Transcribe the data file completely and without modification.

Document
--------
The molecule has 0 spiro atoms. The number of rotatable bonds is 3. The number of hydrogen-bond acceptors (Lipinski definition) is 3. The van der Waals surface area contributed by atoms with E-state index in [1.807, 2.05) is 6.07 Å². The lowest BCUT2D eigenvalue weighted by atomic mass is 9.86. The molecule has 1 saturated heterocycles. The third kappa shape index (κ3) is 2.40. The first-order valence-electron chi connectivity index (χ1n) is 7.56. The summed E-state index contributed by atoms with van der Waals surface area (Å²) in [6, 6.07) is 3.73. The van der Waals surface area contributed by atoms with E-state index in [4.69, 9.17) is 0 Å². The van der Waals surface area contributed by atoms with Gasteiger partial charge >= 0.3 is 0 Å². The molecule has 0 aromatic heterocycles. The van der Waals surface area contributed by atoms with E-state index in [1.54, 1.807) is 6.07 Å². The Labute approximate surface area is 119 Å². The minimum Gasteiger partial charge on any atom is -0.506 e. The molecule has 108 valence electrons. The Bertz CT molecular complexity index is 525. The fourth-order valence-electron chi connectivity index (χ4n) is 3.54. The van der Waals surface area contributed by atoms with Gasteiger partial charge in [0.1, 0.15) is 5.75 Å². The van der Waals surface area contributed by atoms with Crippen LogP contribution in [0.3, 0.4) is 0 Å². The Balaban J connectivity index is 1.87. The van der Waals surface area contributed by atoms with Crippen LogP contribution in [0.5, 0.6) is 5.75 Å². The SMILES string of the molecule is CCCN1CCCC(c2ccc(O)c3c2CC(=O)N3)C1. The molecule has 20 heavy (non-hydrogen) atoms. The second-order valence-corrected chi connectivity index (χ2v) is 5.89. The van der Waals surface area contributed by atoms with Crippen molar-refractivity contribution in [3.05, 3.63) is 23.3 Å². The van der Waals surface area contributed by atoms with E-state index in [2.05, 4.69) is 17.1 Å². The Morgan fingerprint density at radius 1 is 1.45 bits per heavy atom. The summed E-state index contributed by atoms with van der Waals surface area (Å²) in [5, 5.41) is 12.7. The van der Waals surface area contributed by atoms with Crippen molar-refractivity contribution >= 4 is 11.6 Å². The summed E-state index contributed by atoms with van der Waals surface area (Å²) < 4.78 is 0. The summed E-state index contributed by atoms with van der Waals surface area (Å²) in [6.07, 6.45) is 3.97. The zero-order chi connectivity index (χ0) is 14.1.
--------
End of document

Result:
The molecule has 0 spiro atoms. The number of rotatable bonds is 3. The number of hydrogen-bond acceptors (Lipinski definition) is 3. The van der Waals surface area contributed by atoms with E-state index in [1.807, 2.05) is 6.07 Å². The lowest BCUT2D eigenvalue weighted by atomic mass is 9.86. The molecule has 1 saturated heterocycles. The third kappa shape index (κ3) is 2.40. The first-order valence-electron chi connectivity index (χ1n) is 7.56. The summed E-state index contributed by atoms with van der Waals surface area (Å²) in [6, 6.07) is 3.73. The van der Waals surface area contributed by atoms with E-state index in [4.69, 9.17) is 0 Å². The van der Waals surface area contributed by atoms with Gasteiger partial charge >= 0.3 is 0 Å². The molecule has 0 aromatic heterocycles. The van der Waals surface area contributed by atoms with E-state index in [1.54, 1.807) is 6.07 Å². The Labute approximate surface area is 119 Å². The minimum Gasteiger partial charge on any atom is -0.506 e. The molecule has 108 valence electrons. The Bertz CT molecular complexity index is 525. The fourth-order valence-electron chi connectivity index (χ4n) is 3.54. The van der Waals surface area contributed by atoms with Gasteiger partial charge in [0.1, 0.15) is 5.75 Å². The van der Waals surface area contributed by atoms with Crippen LogP contribution in [0.3, 0.4) is 0 Å². The Balaban J connectivity index is 1.87. The van der Waals surface area contributed by atoms with Crippen LogP contribution in [0.5, 0.6) is 5.75 Å². The SMILES string of the molecule is CCCN1CCCC(c2ccc(O)c3c2CC(=O)N3)C1. The molecule has 20 heavy (non-hydrogen) atoms. The second-order valence-corrected chi connectivity index (χ2v) is 5.89. The van der Waals surface area contributed by atoms with Crippen molar-refractivity contribution in [3.05, 3.63) is 23.3 Å². The van der Waals surface area contributed by atoms with E-state index in [2.05, 4.69) is 17.1 Å². The Morgan fingerprint density at radius 1 is 1.45 bits per heavy atom. The summed E-state index contributed by atoms with van der Waals surface area (Å²) in [5, 5.41) is 12.7. The van der Waals surface area contributed by atoms with Crippen molar-refractivity contribution >= 4 is 11.6 Å². The summed E-state index contributed by atoms with van der Waals surface area (Å²) < 4.78 is 0. The summed E-state index contributed by atoms with van der Waals surface area (Å²) in [6.07, 6.45) is 3.97. The zero-order chi connectivity index (χ0) is 14.1.